Torcal Estates Fincas and Country property - Málaga, Spain

Fincas and Country property - Málaga Property

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News - July 2008

Fees, commissions and fat cats.

Hands up who wants to pay a fee to an estate agent? No, I guessed as much.

The property market in Spain is in the doldrums, buyers have disappeared and those that are still looking want a bargain.

Prices have fallen and will continue to fall for the next couple of years – why on earth should I pay an estate agent a fee of 5% or more when I am getting less for my house than a year ago?

Hmmm…it’s a question that a lot of people are asking. Lets get one thing straight – we at Torcal Estates charge 5% of the eventual sales price (plus IVA) on any property that we sell when it is available with more than one agent.

If, however you instruct Torcal Estates as sole agents (no others instructed) then this fee reduces to 3.5%.

So, at the end of the day – you do have choices and not all agents charge the same. But what else should you look at as well as the fees?

What’s reasonable?

On a personal level, I feel that any agent that charges over 5% (and some we have heard of can go up to 10%) is doing well out of you. There is a chance he is extremely good and can justify a high fee or he has to pay others (linked agents) out of his fee and therefore has to increase it.

Many estate agents in the UK will charge just 1% or 2% (perhaps as much as 3% in London and for multi agency) so why do agents in Spain (and many other European countries) charge 5%?

For a start, there is not the same level of activity that would be expected in a UK high street estate agency – in recent years, many agents will have been selling 20 to 30 properties a month whereas agent in Spain would be luck to sell this many in a year (even during the boom times).

As well as the differences in volume, there is also a question of costs and service. Many agents in the UK do not provide half the level of service that Spanish agents will offer a purchaser – accompanied viewings, pick up and tours, a high level of after sales care (NIE etc) and this all leads to costs being borne by the agent.

Now, don’t get me wrong, I am not defending agents as a whole – most of them are the lying crooks that we all have come to expect and detest but there are hopefully some out there who, by charging a sensible fee, will survive the current downturn and be here when you need them in the future.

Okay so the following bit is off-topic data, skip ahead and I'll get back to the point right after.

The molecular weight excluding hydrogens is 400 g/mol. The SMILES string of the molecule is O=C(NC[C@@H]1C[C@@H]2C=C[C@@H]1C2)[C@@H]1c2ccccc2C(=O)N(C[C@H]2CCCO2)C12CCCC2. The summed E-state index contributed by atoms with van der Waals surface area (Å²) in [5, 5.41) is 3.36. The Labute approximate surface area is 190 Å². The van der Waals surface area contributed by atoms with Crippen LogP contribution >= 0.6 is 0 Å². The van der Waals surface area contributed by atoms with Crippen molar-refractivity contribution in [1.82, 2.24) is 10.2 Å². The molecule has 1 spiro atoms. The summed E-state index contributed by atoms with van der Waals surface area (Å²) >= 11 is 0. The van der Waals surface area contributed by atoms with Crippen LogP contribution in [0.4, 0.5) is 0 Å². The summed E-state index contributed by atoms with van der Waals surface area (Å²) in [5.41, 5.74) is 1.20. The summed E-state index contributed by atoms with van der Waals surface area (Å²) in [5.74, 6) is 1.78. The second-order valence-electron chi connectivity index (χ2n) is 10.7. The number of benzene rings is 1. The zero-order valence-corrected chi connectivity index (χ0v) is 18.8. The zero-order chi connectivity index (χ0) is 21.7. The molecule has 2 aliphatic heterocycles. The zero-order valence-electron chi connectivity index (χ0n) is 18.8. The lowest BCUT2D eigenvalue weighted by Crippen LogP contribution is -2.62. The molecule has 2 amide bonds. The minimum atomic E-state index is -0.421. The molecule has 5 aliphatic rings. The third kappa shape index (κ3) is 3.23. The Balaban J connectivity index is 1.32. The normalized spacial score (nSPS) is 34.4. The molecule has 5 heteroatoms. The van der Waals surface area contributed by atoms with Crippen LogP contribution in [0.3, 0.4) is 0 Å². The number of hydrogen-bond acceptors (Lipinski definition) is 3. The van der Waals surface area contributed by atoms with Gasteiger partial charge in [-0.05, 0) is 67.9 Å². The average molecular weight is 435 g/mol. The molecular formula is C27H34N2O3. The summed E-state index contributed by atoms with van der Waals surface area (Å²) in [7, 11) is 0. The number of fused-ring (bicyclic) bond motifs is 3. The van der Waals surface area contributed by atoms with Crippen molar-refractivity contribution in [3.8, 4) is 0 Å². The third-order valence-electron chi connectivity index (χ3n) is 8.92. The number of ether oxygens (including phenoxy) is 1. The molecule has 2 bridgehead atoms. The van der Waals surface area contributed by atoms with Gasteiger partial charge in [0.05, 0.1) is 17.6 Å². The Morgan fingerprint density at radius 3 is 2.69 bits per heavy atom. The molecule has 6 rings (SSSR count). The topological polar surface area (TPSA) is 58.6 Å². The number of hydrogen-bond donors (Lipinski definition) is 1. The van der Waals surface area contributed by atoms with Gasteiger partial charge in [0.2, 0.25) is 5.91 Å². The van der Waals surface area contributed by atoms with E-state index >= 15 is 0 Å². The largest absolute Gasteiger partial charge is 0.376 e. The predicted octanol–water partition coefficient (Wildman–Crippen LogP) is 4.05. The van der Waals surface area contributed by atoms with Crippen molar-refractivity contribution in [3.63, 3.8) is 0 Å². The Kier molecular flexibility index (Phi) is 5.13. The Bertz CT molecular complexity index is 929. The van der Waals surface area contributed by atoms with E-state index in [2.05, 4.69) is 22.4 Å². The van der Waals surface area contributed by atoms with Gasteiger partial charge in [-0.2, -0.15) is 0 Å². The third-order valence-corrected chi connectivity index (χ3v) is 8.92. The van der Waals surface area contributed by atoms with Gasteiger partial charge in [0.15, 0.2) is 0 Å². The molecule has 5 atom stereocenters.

For all those who feel that agents should be qualified, I agree. For all those who feel that the industry should be regulated, I agree. Many of the problems in Spain however, have not been solely down to estate agents – if the lawyers weren’t corrupt, then the estate agents would not have been able to get away with murder (and they’re mostly too stupid!).

Reducing a fee at the critical moment

I have heard of many vendors suggesting that the offer that they have just received would be acceptable if they could re-negotiate the agent’s fees to a reduced level. How crazy an idea is that? You are just about to place the negotiations of one of your most valuable assets in the hands of an agent and you want to chip his commission?!

Your agent needs to be motivated, your agent will want to earn commission on the sale of your property and any reduction in that fee will undoubtedly knock his enthusiasm for getting you the best price.

How to choose the right agent?

For a start you want someone who has been recommended – there’s no point risking your property with someone you’ve got no history of.

When considering your estate agent you also want to make sure they tell you exactly what they are going to charge you (including any taxes) and you want them to be proud of what they do. Ask them what fees they charge before they come and see your property – they should have no problem telling you and if they decide not to tell you, then you should start to worry.

It is always sensible to get fees confirmed in writing so that you know exactly where you stand. We don’t understand why, but many agents that we know simply will not confirm anything in writing and this is worrying – either their letters are poorly written or they are scared to confirm things in writing!

So, how else do you tell which agent to use? For a start, go and have a look at their offices – would they appeal to you if you were a buyer? If not, there’s a good chance that other buyers will feel the same way. Also, many agents have closed their offices recently and some have withdrawn all of their properties from their windows – again, that’s a good reason for not choosing that agent!

In the end, you have to be confident that your agent is professional, can help you with things like paperwork and the legal process involved with selling and generally one that you feel comfortable talking to – there’s no point in having an agent that you don’t trust!

Summary

The fact is that not all estate agents are the same – too many have a bad reputation and sadly for many that is well deserved.

But, you shouldn’t tar everyone with the same brush – any agent who survives the current economic climate deserves your support – they will be there when you need them most.

And, whilst you may feel that paying anything to an agent is a waste, don’t forget that the more money you agree to pay your agent, the more motivated he will be!

A paid estate agent is a happy one.



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